Molecular Minutes

Q&A: The Beginner's Guide to RNA-Seq Webinar

Posted by Applied Biological Materials (abm) on August 7, 2019

RNA-Seq Webinar

Here is the full list of answers to questions we've received during The Beginner's Guide to RNA-Seq webinar:

    1. Can you explain in a bit more detail why sequencing adaptors are used?
    2. Once the sequencing is done, how do I trim the adaptor sequence from the sequencing result? That is, how do I make sure the sequence information I have is for my target sequence, but does not include extra information, such as from the adaptors?
    3. What is the difference between gene profiling and gene expression?
    4. If I’ve done my experiment and have the raw sequencing data, but I do not know how to perform the analyses that I would like, can I give you the data and have you do the analysis?
    5. Do you know where I can get RNA seq data for cancer genomics research?
    6. Is it possible to sequence both circRNA and mRNA in the same RNA-Seq project? Is there an enrichment step or is this done through bioinformatics?
    7. How long does it take to do library prep, quality control, and sequencing?
    8. Can I submit one sample and use it for both RNA-Seq and miRNA-Seq? Or do I need to submit separate samples for those?
    9. Can I get one-to-one expert help if I want to have a deeper knowledge in all steps that are involved in sequencing?
    10. What happens if my samples fail QC?
    11. Can you explain a bit why clustering is necessary in the sequencing process?
    12. Do you have any representatives or distributors in Brazil or in the Czech Republic?
    13. How do I go about generating a heat map and principal component plot for my data? Is this something that you can help me with?

1. Can you explain in a bit more detail why sequencing adaptors are used?

The adaptor is important for the DNA fragment to bind to the sequencer; without this step, the sample would be washed away before the sequencing reaction begins.

The adaptor also includes a sequence which is important for the sequencing primer to anneal. Without this annealing, the sequencing-by-synthesis reaction could not occur.

Finally, when you sequence more than one sample at a time (called multiplexing), you need unique sequences in each adaptor to be able to distinguish Sample 1 from Sample 2 from Sample 3, etc. The adaptor sequence also contains this unique, sample-specific barcode, that allows you to tell which sequencing reads belong to which sample.


2. Once the sequencing is done, how do I trim the adaptor sequence from the sequencing result? That is, how do I make sure the sequence information I have is for my target sequence, but does not include extra information, such as from the adaptors?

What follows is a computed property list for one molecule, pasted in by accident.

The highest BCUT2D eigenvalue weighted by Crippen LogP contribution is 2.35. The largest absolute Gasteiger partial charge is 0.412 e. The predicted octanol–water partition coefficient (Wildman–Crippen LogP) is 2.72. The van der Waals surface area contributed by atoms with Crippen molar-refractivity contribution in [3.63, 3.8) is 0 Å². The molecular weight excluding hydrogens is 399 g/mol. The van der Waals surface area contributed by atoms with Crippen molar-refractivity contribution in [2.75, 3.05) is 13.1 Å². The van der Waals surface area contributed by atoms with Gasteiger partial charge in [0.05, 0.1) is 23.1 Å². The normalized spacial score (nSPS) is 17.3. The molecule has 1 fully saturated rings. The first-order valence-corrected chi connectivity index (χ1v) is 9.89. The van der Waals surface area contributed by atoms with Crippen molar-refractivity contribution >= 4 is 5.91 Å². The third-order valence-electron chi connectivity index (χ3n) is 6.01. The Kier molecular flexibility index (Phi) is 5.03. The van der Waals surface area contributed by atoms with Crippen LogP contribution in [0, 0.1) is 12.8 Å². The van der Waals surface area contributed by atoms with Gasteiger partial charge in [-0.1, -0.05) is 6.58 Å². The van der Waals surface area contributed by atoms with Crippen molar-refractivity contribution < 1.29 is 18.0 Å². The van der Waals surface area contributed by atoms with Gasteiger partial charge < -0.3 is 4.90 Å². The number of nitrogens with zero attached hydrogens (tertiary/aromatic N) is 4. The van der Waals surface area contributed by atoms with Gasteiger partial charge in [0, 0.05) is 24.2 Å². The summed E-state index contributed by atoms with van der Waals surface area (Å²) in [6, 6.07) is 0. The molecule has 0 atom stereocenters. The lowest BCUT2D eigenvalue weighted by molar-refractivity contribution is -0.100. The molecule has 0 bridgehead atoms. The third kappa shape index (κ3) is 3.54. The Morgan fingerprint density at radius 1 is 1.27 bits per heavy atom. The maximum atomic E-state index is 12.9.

For Illumina sequencing, the adaptor sequences are entered into the sequencer before sequencing; once sequencing is complete, the software can automatically trim the adaptors, filter this information out, and provide the FastQ files.


3. What is the difference between gene profiling and gene expression?

Gene expression can generally be thought of as pertaining to a single gene, whereas gene profiling refers to the expression level of many (or even thousands of) genes.

For all intents and purposes, though, gene profiling and gene expression can be considered to be the same thing.


4. If I’ve done my experiment and have the raw sequencing data, but I do not know how to perform the analyses that I would like, can I give you the data and have you do the analysis?

Yes, we have a dedicated in-house bioinformatics team that can assist with nearly any analysis you would need for your NGS project. Simply let us know the number of samples you have, the data format, and the type of analysis you are interested in, and one of our specialists can assist you further.


5. Do you know where I can get RNA seq data for cancer genomics research?

There are many publicly available data sets online where researchers have uploaded their RNA-Seq results.

For instance, NCBI has a Sequence Read Archive where researchers provide their data to the research community to ensure reproducibility and to allow other scientists to use their data set to make new discoveries or compare multiple data sets.

There are also other databases that exist, depending on the type of data set you are interested in, such as The Cancer Genome Atlas Program.


6. Is it possible to sequence both circRNA and mRNA in the same RNA-Seq project? Is there an enrichment step or is this done through bioinformatics?